This page tells the story of FreeBike Project!
Thank you for showing interest! - Scott, Lloyd and Kim
Launching On The First School
"Solve the student need for transportation through company-sponsored bikes while making a positive impact on the world."
With that mission statement we knew we had a few tasks ahead of us. Fortunately, we do love a challenge. After refining the concept, testing several prototypes, and securing early commitments from local businesses, we ordered our first batch of custom-made bikes and kept our fingers crossed.
After three months of communicating with the factory and getting ready to launch, the container finally arrived and we knew from that moment on that things were about to get interesting.
We launched in the spring of 2013 at the University of Southern California. The reception was fantastic and in less than three days, the first 100 bikes had been leased out to students free of charge (except for a $99 security deposit).
Following in the footsteps of most entrepreneurs before us, we learned through trial and error until our first school ran smoothly.
At the end of the semester we collected the bikes, returned the deposits and hosted a big party for all of the riders. In addition, we made our first donation of bikes to the Philippines in partnership with Bikes for the World (see the Impact section).
Moving To Multiple Schools
In the fall of 2013 we went from operating on one school to multiple schools located throughout the country. Having just ordered a new batch of bikes, we signed a contract with a client who requested a nationwide campaign.
Dealing with more logistics, different school policies, and a much larger number of students was exciting but also very challenging. With the help of campus managers and countless nights burning the midnight oil, we managed to successfully launch on 12 new schools within the first month of the new year.
Now operating on a national scale, we added more structure to the company. We clearly divided roles and responsibilities, we changed from an LLC to a corporation, and we invested in new equipment which significantly reduced the cost of vinyls and production time.
From our riders' and clients' perspective we added more structure as well. We included a custom lock with each bike and offered free maintenance on all schools to set a higher standard for safety and reliability. We created monthly reports and videos for clients with interviews, photo collages and metrics.
In the spring of 2014 we received funding from Tim Draper, which would enable us to design better bikes, build a new website with improved data tracking, and expand to even more schools. We moved our office from LA, California, to Phoenix, Arizona, due to the large schools and growing startup community in the area.
We once again wrapped up the year by re-collecting the bikes and storing them over the summer, only this time using several storage units to accommodate the vast number of bikes in different cities.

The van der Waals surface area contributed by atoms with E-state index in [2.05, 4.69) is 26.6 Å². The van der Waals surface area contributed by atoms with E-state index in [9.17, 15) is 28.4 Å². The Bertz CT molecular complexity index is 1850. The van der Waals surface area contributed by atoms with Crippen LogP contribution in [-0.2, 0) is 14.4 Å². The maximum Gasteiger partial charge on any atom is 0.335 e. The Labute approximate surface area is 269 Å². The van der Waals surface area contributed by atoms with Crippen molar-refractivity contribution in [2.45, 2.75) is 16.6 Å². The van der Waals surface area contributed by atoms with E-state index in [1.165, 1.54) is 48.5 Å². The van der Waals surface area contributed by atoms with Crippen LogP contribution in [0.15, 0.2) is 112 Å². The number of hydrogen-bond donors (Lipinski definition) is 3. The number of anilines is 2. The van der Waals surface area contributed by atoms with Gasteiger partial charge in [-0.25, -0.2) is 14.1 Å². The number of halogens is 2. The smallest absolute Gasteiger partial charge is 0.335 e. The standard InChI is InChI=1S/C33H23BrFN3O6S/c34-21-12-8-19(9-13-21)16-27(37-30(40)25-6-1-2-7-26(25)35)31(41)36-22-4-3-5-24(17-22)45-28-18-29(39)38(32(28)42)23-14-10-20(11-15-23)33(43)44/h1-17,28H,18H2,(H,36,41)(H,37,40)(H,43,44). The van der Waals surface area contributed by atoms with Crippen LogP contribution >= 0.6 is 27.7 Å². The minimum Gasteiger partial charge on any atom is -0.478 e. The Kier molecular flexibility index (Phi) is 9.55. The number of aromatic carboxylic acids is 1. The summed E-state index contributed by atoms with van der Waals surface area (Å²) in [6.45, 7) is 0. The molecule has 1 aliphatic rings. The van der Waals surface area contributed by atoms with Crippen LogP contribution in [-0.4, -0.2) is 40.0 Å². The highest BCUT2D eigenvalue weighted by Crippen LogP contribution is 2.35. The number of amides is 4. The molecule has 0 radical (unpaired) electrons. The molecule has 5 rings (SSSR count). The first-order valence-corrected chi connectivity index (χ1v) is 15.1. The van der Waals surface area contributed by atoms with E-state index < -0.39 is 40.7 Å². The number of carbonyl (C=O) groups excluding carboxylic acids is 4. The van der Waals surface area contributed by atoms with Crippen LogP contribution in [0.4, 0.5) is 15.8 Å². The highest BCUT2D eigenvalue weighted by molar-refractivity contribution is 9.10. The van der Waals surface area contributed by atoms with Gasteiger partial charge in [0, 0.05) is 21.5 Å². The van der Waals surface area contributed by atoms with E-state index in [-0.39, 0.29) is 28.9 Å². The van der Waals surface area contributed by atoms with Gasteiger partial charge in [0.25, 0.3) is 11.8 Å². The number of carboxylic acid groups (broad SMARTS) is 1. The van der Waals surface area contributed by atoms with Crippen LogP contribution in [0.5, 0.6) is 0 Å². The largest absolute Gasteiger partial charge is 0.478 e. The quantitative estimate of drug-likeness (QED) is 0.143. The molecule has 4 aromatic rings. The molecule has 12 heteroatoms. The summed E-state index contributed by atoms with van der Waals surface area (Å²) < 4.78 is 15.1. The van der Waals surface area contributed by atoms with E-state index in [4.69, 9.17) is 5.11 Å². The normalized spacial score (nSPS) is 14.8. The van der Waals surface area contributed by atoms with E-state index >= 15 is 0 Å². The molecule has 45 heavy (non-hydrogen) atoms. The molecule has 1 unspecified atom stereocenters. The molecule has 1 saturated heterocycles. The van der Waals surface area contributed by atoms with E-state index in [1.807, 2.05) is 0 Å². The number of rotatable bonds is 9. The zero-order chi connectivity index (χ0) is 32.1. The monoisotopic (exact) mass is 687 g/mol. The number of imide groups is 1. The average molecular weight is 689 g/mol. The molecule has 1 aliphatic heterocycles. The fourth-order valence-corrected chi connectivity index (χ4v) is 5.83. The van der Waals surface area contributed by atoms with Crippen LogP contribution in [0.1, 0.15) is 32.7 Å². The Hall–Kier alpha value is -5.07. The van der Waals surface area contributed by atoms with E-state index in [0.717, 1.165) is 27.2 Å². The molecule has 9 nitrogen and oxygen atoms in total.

Passing On The Baton
Following the success of last year's expansion, we took major steps toward creating a better experience of students and clients. A big improvement was our 3rd generation bikes featuring a new frame, allowing for people of various heights to ride more comfortably.
We implemented a more advanced database to collect helpful information from students and a client section where companies could log in and view the effect of their campaigns in real time.
Despite these improvements, we were also faced with several new challenges that ultimately led us to a tough decision. As the year came to a close, we gave thorough consideration to the company’s
future, as well as the future plans of its founding team members. We decided that it was time to pass the baton to a larger company with the resources to take our initial concept to the next level.
We distributed our bikes to several entities, based on their alignment with our original mission. The majority of the bikes were either transferred to Draper University, a boarding school teaching entrepreneurship, or sold to Alt Terrain, an advertising agency with some innovative ideas of how to use the bikes in cities.
The remaining bikes were sold to incubators, including Los Angeles Cleantech Incubator, and donated to local nonprofits.
The Legacy Bikes On
Despite the decision to move on, looking back over the last three years, we have very few regrets. We are truly grateful for having had the opportunity to make a difference in the world and work with so many wonderful people. From partners and mentors who lent us their insights to managers and riders who helped spin the wheels.
We knew it wasn't going to be easy, but if your dreams don't push you over a few edges you aren't dreaming big enough. We promise that the experience and lessons will be put to solid use in the future as we move on to new ventures. Thank you all for supporting us, and best of luck in the future!